The woman driving refused to release her grip from the steering wheel, keeping her eyes on the wreck before her; white knuckled and shaking. Members of the caravan continued to instruct the couple, “No. Just stay put. Wait for the ambulance and police. Hold tight. Help is coming.”
And stay put is exactly what they did, until a second circus within the same blizzard happened all around us.
The Canadian authorities treated us well that night. They provided transportation for travelers to nearby medical facilities and all who incurred injury were treated, and then additional transportation was offered to the designated hotels near the convention center. Kudos and thanks for helping us through the incident.
Because of the blizzard, their arrival was not as expedient as we wished, but within that hour the road was once again covered with vehicles.
The medical team opened the door to the woman’s car and aided her onto the street, a gurney nearby, and at that moment of helping she went into immediate shock and collapsed into waiting arms.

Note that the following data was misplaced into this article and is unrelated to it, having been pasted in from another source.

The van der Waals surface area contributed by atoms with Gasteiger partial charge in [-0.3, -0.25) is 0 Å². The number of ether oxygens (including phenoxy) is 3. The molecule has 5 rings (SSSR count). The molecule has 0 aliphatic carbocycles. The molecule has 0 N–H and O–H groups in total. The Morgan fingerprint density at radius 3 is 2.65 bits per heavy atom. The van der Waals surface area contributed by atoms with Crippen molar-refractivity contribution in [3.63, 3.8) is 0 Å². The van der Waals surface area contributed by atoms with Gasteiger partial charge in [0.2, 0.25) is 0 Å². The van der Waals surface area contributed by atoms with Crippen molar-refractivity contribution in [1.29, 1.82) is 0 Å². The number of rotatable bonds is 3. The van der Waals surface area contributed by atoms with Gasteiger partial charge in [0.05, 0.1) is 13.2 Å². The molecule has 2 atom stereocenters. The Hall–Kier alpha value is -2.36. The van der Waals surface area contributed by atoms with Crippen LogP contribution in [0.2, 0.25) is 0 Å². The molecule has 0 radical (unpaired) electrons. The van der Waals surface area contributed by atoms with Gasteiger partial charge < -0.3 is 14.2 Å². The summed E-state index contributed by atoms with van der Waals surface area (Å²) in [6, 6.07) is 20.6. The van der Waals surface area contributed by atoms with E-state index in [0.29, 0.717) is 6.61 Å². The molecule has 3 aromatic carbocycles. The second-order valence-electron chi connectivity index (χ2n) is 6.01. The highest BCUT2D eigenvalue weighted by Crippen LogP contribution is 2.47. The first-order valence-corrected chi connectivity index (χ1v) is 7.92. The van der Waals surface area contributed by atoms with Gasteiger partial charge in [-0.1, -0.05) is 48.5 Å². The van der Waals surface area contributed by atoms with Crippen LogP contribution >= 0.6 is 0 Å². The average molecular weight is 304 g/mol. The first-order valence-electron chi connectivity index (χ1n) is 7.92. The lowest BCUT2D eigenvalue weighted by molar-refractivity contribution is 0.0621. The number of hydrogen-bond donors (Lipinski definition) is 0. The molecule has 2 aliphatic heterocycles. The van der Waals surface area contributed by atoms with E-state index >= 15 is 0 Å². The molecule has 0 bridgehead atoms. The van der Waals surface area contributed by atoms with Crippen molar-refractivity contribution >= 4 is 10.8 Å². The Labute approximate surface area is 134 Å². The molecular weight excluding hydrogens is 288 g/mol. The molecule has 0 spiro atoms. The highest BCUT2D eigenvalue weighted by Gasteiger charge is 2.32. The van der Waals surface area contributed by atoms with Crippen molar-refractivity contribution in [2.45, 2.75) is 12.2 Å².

My mind snapped a photo of her that night. The look on her face of sheer terror and instant panic. Her nearby husband grasping her hand and seeing him mouth the words, “It’ll be alright. I know, I know. I’m scared too.” I wonder to this very day if she survived that night. Her image is conjured from time to time.
A large man covered my view of the woman and her saddened counterpart.
“Folks, everyone gather round. We’re going to have to get you where you need to go now. Who needs to go where?”
“Officer, what’s wrong with the woman?”
“She went into shock?”
“Will she be alright?”
“We can hope so. She’s in good hands. Let’s get the travelers to the hospital and who needs to go to the convention center?”
Luggage corralled, separated into different groups, and divvied up again, BizarroTech refused to let go. At one point it was insisted that everything comes to an end tonight. That moment it was time to return home and be done. Walking was even provided as an option if necessary.
“Don’t worry, Jeremy. As soon as we’re done, you’ll get a ride home. Almost there. Gill is going to want to hear all about this. Can’t wait for you to meet him. Wonderful man. Wonderful man.”
The light switch twitched when I pondered for a moment that I was being kidnapped.